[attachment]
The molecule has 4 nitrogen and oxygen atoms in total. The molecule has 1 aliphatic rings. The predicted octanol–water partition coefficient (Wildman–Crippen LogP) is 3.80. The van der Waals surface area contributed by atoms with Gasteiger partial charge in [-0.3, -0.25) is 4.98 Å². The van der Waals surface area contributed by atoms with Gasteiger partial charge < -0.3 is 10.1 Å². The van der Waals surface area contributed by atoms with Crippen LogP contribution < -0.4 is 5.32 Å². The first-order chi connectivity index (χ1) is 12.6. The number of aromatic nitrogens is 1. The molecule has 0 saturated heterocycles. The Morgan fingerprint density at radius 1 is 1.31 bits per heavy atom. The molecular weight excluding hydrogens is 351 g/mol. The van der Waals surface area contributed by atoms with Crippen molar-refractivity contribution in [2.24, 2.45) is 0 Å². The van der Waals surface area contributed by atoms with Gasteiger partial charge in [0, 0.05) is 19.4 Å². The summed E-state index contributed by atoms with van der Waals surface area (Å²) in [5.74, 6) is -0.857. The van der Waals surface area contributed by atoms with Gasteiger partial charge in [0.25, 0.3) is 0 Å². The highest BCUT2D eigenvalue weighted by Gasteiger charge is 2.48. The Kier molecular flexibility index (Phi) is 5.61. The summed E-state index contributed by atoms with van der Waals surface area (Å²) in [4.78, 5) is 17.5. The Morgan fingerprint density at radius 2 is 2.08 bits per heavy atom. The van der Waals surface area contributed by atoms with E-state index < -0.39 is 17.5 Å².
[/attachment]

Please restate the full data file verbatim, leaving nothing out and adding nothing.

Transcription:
The molecule has 4 nitrogen and oxygen atoms in total. The molecule has 1 aliphatic rings. The predicted octanol–water partition coefficient (Wildman–Crippen LogP) is 3.80. The van der Waals surface area contributed by atoms with Gasteiger partial charge in [-0.3, -0.25) is 4.98 Å². The van der Waals surface area contributed by atoms with Gasteiger partial charge < -0.3 is 10.1 Å². The van der Waals surface area contributed by atoms with Crippen LogP contribution < -0.4 is 5.32 Å². The first-order chi connectivity index (χ1) is 12.6. The number of aromatic nitrogens is 1. The molecule has 0 saturated heterocycles. The Morgan fingerprint density at radius 1 is 1.31 bits per heavy atom. The molecular weight excluding hydrogens is 351 g/mol. The van der Waals surface area contributed by atoms with Crippen molar-refractivity contribution in [2.24, 2.45) is 0 Å². The van der Waals surface area contributed by atoms with Gasteiger partial charge in [0, 0.05) is 19.4 Å². The summed E-state index contributed by atoms with van der Waals surface area (Å²) in [5.74, 6) is -0.857. The van der Waals surface area contributed by atoms with Gasteiger partial charge in [0.25, 0.3) is 0 Å². The highest BCUT2D eigenvalue weighted by Gasteiger charge is 2.48. The Kier molecular flexibility index (Phi) is 5.61. The summed E-state index contributed by atoms with van der Waals surface area (Å²) in [4.78, 5) is 17.5. The Morgan fingerprint density at radius 2 is 2.08 bits per heavy atom. The van der Waals surface area contributed by atoms with E-state index < -0.39 is 17.5 Å².